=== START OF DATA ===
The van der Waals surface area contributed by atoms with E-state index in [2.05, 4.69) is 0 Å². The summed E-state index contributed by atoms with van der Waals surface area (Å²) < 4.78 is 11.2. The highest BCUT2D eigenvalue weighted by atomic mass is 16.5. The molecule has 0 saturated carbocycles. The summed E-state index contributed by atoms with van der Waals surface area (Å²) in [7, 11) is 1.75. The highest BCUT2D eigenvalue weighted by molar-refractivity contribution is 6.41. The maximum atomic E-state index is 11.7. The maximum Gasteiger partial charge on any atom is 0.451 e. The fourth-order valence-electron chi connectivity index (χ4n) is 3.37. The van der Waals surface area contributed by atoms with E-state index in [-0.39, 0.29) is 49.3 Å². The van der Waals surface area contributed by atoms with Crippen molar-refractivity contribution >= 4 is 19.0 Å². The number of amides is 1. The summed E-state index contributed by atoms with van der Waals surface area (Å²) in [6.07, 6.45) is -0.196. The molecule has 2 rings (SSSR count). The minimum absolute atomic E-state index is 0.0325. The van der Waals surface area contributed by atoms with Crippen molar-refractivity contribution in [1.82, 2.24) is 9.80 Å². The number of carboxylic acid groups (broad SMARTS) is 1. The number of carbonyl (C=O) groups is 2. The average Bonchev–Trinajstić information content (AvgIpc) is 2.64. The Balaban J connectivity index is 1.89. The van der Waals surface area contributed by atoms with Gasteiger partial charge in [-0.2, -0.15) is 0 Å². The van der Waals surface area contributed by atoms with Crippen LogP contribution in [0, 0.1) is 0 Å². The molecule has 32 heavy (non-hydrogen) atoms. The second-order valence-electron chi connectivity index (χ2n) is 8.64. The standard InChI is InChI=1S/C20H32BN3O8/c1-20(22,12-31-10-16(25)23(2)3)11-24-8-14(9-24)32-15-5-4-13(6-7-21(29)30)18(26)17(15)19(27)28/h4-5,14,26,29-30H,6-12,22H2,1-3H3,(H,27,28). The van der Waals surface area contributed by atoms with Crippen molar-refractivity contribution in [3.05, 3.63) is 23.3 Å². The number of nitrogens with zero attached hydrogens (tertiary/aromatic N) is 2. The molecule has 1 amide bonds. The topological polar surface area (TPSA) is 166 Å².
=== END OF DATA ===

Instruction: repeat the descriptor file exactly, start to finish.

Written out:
The van der Waals surface area contributed by atoms with E-state index in [2.05, 4.69) is 0 Å². The summed E-state index contributed by atoms with van der Waals surface area (Å²) < 4.78 is 11.2. The highest BCUT2D eigenvalue weighted by atomic mass is 16.5. The molecule has 0 saturated carbocycles. The summed E-state index contributed by atoms with van der Waals surface area (Å²) in [7, 11) is 1.75. The highest BCUT2D eigenvalue weighted by molar-refractivity contribution is 6.41. The maximum atomic E-state index is 11.7. The maximum Gasteiger partial charge on any atom is 0.451 e. The fourth-order valence-electron chi connectivity index (χ4n) is 3.37. The van der Waals surface area contributed by atoms with E-state index in [-0.39, 0.29) is 49.3 Å². The van der Waals surface area contributed by atoms with Crippen molar-refractivity contribution >= 4 is 19.0 Å². The number of amides is 1. The summed E-state index contributed by atoms with van der Waals surface area (Å²) in [6.07, 6.45) is -0.196. The molecule has 2 rings (SSSR count). The minimum absolute atomic E-state index is 0.0325. The van der Waals surface area contributed by atoms with Crippen molar-refractivity contribution in [1.82, 2.24) is 9.80 Å². The number of carboxylic acid groups (broad SMARTS) is 1. The number of carbonyl (C=O) groups is 2. The average Bonchev–Trinajstić information content (AvgIpc) is 2.64. The Balaban J connectivity index is 1.89. The van der Waals surface area contributed by atoms with Gasteiger partial charge in [-0.2, -0.15) is 0 Å². The van der Waals surface area contributed by atoms with Crippen LogP contribution in [0, 0.1) is 0 Å². The molecule has 32 heavy (non-hydrogen) atoms. The second-order valence-electron chi connectivity index (χ2n) is 8.64. The standard InChI is InChI=1S/C20H32BN3O8/c1-20(22,12-31-10-16(25)23(2)3)11-24-8-14(9-24)32-15-5-4-13(6-7-21(29)30)18(26)17(15)19(27)28/h4-5,14,26,29-30H,6-12,22H2,1-3H3,(H,27,28). The van der Waals surface area contributed by atoms with Crippen molar-refractivity contribution in [3.05, 3.63) is 23.3 Å². The number of nitrogens with zero attached hydrogens (tertiary/aromatic N) is 2. The molecule has 1 amide bonds. The topological polar surface area (TPSA) is 166 Å².